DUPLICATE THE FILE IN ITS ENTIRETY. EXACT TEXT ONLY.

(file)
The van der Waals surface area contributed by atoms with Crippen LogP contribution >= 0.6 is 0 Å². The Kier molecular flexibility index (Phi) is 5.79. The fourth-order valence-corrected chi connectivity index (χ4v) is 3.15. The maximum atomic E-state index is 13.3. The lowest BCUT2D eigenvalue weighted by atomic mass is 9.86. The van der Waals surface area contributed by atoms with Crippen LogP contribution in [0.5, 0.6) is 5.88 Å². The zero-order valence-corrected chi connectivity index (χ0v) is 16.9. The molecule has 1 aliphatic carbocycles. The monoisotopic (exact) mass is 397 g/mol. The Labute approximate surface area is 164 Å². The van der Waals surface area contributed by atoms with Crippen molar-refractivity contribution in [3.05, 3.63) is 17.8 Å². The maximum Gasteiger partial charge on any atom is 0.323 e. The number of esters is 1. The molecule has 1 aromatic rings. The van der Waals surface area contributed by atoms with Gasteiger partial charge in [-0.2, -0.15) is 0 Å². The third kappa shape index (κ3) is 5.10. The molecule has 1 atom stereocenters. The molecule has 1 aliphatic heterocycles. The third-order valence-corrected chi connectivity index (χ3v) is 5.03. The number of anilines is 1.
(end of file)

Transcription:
The van der Waals surface area contributed by atoms with Crippen LogP contribution >= 0.6 is 0 Å². The Kier molecular flexibility index (Phi) is 5.79. The fourth-order valence-corrected chi connectivity index (χ4v) is 3.15. The maximum atomic E-state index is 13.3. The lowest BCUT2D eigenvalue weighted by atomic mass is 9.86. The van der Waals surface area contributed by atoms with Crippen LogP contribution in [0.5, 0.6) is 5.88 Å². The zero-order valence-corrected chi connectivity index (χ0v) is 16.9. The molecule has 1 aliphatic carbocycles. The monoisotopic (exact) mass is 397 g/mol. The Labute approximate surface area is 164 Å². The van der Waals surface area contributed by atoms with Crippen molar-refractivity contribution in [3.05, 3.63) is 17.8 Å². The maximum Gasteiger partial charge on any atom is 0.323 e. The number of esters is 1. The molecule has 1 aromatic rings. The van der Waals surface area contributed by atoms with Gasteiger partial charge in [-0.2, -0.15) is 0 Å². The third kappa shape index (κ3) is 5.10. The molecule has 1 atom stereocenters. The molecule has 1 aliphatic heterocycles. The third-order valence-corrected chi connectivity index (χ3v) is 5.03. The number of anilines is 1.